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Burr Takes Aim . . . This Time at Non-Taxable Scholarships

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On September 29, 2021 Senator Richard Burr (R-NC) introduced legislation that would cause student-athletes to pay federal income tax on athletic scholarships if those student-athletes earn more than $20,000 in receipts from monetizing their name, image, and likeness. The bill is intended to protect college athletic programs by incentivizing students to choose between a tax-free scholarship and exercising the right to profit from their own name, image, and likeness, the “NIL Scholarship Tax Act.” While it does seem likely that the bill will motivate the reallocation of scholarships, thereby giving athletic departments more tools to build strong programs, in some cases it may also strain college and university resources to comply with existing tax reporting regimes.

With National Labor Relations Board General Counsel memorandum 21-08 announcing, on the same day, that scholarship athletes at private universities are employees under the National Labor Relations Act (read more NLRB General Counsel Declares that College Athletes are Employees | Miller Nash LLP), any scholarships taxable under the NIL Scholarship Tax Act may be subject to income tax withholding and federal and state unemployment and payroll taxes, all of which must be reported in compliance with existing law.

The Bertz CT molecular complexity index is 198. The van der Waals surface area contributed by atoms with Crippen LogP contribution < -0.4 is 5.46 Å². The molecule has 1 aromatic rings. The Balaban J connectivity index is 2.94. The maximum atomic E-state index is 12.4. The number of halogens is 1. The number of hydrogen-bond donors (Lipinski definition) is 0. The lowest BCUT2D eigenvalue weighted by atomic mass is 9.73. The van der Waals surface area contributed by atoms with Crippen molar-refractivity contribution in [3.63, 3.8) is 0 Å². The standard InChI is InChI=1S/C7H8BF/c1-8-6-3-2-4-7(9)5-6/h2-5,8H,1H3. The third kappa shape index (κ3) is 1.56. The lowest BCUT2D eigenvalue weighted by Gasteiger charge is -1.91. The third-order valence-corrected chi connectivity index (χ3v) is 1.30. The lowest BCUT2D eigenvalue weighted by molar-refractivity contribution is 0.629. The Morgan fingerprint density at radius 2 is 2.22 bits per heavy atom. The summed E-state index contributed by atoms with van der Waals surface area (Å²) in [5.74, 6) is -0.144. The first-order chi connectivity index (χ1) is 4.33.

Additionally, with many student-athletes performing services in several states, colleges and universities must be prepared to report and remit income tax withholding and related employment taxes to multiple states. Students, meanwhile, must also prepare and file (or hire a professional to prepare and file) income tax returns in those states (city- or state-imposed income taxes aimed at athletes for the privilege of performing within their jurisdiction are often referred to as “jock-taxes”). These jock-taxes are a by-product of Michael Jordan’s wild success as a professional basketball player and the Chicago Bulls’ 1991 NBA championship. In this respect, the vast majority of college athletes—those who will not pursue a career in sports—will at least share in the same tax burdens as the best to put on a uniform (…to be clear, still talking about Jordan).

Naturally, this may unintentionally produce an incentive for high profile players to join teams located in (and who play against teams located in) jurisdictions that do not impose individual income taxes—Washington and Florida, for example—and create a disincentive for those players to join teams located in states with relatively high individual income taxes—Oregon, New Jersey, and New York, for example.

In summary, there may be quite a bit more to Senator Burr’s proposal than meets the eye, and there will be quite a bit of change in the business of collegiate sports whether this proposal makes it into law or not.